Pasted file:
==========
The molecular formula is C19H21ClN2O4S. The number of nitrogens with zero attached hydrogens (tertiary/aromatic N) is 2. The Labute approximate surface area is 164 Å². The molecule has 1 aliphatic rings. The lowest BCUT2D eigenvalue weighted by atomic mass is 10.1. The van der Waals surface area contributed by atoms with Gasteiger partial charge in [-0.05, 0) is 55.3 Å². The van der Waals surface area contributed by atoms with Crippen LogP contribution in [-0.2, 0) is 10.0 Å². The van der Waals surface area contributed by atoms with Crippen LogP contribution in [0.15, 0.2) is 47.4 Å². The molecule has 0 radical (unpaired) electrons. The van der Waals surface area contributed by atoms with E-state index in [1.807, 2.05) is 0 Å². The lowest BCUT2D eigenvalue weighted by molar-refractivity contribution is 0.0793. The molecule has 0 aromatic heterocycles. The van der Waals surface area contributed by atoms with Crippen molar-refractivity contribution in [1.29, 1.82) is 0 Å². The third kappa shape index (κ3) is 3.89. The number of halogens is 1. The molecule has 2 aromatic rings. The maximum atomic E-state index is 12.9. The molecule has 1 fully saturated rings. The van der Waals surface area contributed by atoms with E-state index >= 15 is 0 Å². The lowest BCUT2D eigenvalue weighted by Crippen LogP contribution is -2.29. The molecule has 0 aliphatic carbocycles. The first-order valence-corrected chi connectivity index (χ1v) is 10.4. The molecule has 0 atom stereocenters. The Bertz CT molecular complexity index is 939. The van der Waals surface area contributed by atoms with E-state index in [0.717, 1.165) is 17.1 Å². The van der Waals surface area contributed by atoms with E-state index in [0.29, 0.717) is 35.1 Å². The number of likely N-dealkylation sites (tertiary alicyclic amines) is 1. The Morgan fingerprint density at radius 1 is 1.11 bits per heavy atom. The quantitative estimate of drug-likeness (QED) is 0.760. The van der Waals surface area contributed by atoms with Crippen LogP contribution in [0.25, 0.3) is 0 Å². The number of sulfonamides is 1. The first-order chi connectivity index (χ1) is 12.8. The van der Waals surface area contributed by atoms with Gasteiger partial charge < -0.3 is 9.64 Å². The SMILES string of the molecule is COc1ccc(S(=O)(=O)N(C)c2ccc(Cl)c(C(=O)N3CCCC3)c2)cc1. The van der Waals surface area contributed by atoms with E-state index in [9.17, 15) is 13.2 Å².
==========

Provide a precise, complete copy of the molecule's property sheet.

The molecular formula is C19H21ClN2O4S. The number of nitrogens with zero attached hydrogens (tertiary/aromatic N) is 2. The Labute approximate surface area is 164 Å². The molecule has 1 aliphatic rings. The lowest BCUT2D eigenvalue weighted by atomic mass is 10.1. The van der Waals surface area contributed by atoms with Gasteiger partial charge in [-0.05, 0) is 55.3 Å². The van der Waals surface area contributed by atoms with Crippen LogP contribution in [-0.2, 0) is 10.0 Å². The van der Waals surface area contributed by atoms with Crippen LogP contribution in [0.15, 0.2) is 47.4 Å². The molecule has 0 radical (unpaired) electrons. The van der Waals surface area contributed by atoms with E-state index in [1.807, 2.05) is 0 Å². The lowest BCUT2D eigenvalue weighted by molar-refractivity contribution is 0.0793. The molecule has 0 aromatic heterocycles. The van der Waals surface area contributed by atoms with Crippen molar-refractivity contribution in [1.29, 1.82) is 0 Å². The third kappa shape index (κ3) is 3.89. The number of halogens is 1. The molecule has 2 aromatic rings. The maximum atomic E-state index is 12.9. The molecule has 1 fully saturated rings. The van der Waals surface area contributed by atoms with E-state index >= 15 is 0 Å². The lowest BCUT2D eigenvalue weighted by Crippen LogP contribution is -2.29. The molecule has 0 aliphatic carbocycles. The first-order valence-corrected chi connectivity index (χ1v) is 10.4. The molecule has 0 atom stereocenters. The Bertz CT molecular complexity index is 939. The van der Waals surface area contributed by atoms with E-state index in [0.717, 1.165) is 17.1 Å². The van der Waals surface area contributed by atoms with E-state index in [0.29, 0.717) is 35.1 Å². The number of likely N-dealkylation sites (tertiary alicyclic amines) is 1. The Morgan fingerprint density at radius 1 is 1.11 bits per heavy atom. The quantitative estimate of drug-likeness (QED) is 0.760. The van der Waals surface area contributed by atoms with Crippen LogP contribution in [0.25, 0.3) is 0 Å². The number of sulfonamides is 1. The first-order chi connectivity index (χ1) is 12.8. The van der Waals surface area contributed by atoms with Gasteiger partial charge < -0.3 is 9.64 Å². The SMILES string of the molecule is COc1ccc(S(=O)(=O)N(C)c2ccc(Cl)c(C(=O)N3CCCC3)c2)cc1. The van der Waals surface area contributed by atoms with E-state index in [9.17, 15) is 13.2 Å².